Krugman: Obamacare’s Doing Great, But, Say, What About A Public Option?

Excitable Paul Krugman has decided to chime on on Aetna mostly pulling out of the Obamacare exchanges, something many other health insurance providers have done, which is just a bump in the road, you know. So much so that we should institute government run insurance

(NY Times) More than two and a half years have gone by since the Affordable Care Act, a.k.a. Obamacare, went fully into effect. Most of the news about health reform since then has been good, defying the dire predictions of right-wing doomsayers. But this week has brought some genuine bad news: The giant insurer Aetna announced that it would be pulling out of many of the “exchanges,” the special insurance markets the law established.

This doesn’t mean that the reform is about to collapse. But some real problems are cropping up. They’re problems that would be relatively easy to fix in a normal political system, one in which parties can compromise to make government work. But they won’t get resolved if we elect a clueless president (although he’d turn to terrific people, the best people, for advice, believe me. Not.). And they’ll be difficult to resolve even with a knowledgeable, competent president if she faces scorched-earth opposition from a hostile Congress.

Paul seems to forget that this law is the sole possession of Republicans. No Republicans voted for it, none wanted it. The majority of the public did not want it, and still don’t.

Meanwhile, the bad things that were supposed to happen didn’t. Health reform didn’t cause the budget deficit to soar; it didn’t kill private-sector jobs, which have actually grown more rapidly since Obamacare went into effect than at any time since the 1990s. Evidence also is growing that the law has meant a significant improvement in both health and financial security for millions, probably tens of millions, of Americans.

It’s artificially increased premiums and deductibles, caused tens of millions to lose the coverage plan they liked, and, yes, it did kill private sector jobs. Heck, in deep Blue New York, there was a reduction in hiring, not too mention what has been happening all over the place, which is hours being reduced, and full time positions replaced with part time ones.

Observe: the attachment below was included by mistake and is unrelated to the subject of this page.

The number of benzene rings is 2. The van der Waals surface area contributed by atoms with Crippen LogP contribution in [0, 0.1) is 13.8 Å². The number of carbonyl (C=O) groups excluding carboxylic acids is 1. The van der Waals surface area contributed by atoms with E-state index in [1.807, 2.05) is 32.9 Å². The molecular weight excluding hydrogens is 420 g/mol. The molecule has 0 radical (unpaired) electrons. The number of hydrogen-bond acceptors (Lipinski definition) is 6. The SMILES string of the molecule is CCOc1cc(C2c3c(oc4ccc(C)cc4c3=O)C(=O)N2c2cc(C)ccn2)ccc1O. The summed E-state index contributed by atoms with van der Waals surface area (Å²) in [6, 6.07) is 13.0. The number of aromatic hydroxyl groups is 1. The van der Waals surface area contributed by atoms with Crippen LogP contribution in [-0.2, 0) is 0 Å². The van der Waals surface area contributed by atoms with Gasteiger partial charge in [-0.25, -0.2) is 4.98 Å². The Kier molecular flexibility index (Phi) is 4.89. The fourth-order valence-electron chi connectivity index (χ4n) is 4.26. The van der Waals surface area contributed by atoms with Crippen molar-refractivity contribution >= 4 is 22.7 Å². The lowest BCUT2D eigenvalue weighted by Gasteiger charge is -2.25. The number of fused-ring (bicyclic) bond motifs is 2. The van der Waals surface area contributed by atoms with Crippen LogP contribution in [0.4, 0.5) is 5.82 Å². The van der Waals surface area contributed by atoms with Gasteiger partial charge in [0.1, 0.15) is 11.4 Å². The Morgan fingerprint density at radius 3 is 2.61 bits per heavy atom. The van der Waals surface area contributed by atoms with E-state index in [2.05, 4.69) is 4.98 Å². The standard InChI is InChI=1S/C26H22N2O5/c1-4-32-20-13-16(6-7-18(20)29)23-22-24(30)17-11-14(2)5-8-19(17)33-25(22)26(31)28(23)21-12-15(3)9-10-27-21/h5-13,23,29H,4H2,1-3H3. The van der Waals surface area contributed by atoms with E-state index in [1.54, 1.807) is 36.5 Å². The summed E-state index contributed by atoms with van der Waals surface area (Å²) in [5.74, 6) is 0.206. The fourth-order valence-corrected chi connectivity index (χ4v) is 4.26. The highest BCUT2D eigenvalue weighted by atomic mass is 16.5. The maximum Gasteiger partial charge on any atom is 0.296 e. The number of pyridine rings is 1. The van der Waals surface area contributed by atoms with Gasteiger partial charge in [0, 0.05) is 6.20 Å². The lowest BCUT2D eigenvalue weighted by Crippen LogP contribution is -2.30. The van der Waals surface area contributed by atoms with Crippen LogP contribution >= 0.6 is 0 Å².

Anyhow, after some interesting blamestorming, we get to something that we were told was not something that liberals were actually advocating for (but seems to keep cropping up)

Beyond all that, what about the public option?

The idea of allowing the government to offer a health plan directly to families was blocked in 2010 because private insurers didn’t want to face the competition. But if those insurers aren’t actually interested in providing insurance, why not let the government step in (as Hillary Clinton is in fact proposing)?

No, it was blocked because Democrats weren’t quite ready to bring their even bigger Big Government plans to the table. The citizens were already quite vocal about the massive expansion Democrats were pushing against the wishes of the citizens, who would have preferred dealing with the economy, and didn’t want the Democrats mucking around with their health insurance and health care.

That said, there may still be room for action at the executive level. And I’m hearing suggestions that states may be able to offer their own public options; if these proved successful, they might gradually become the norm.

Just remember, saying that Democrats want to replace Ocare with single payer is just a crazy conspiracy theory, according to Democrats.

Crossed at Pirate’s Cove. Follow me on Twitter @WilliamTeach.

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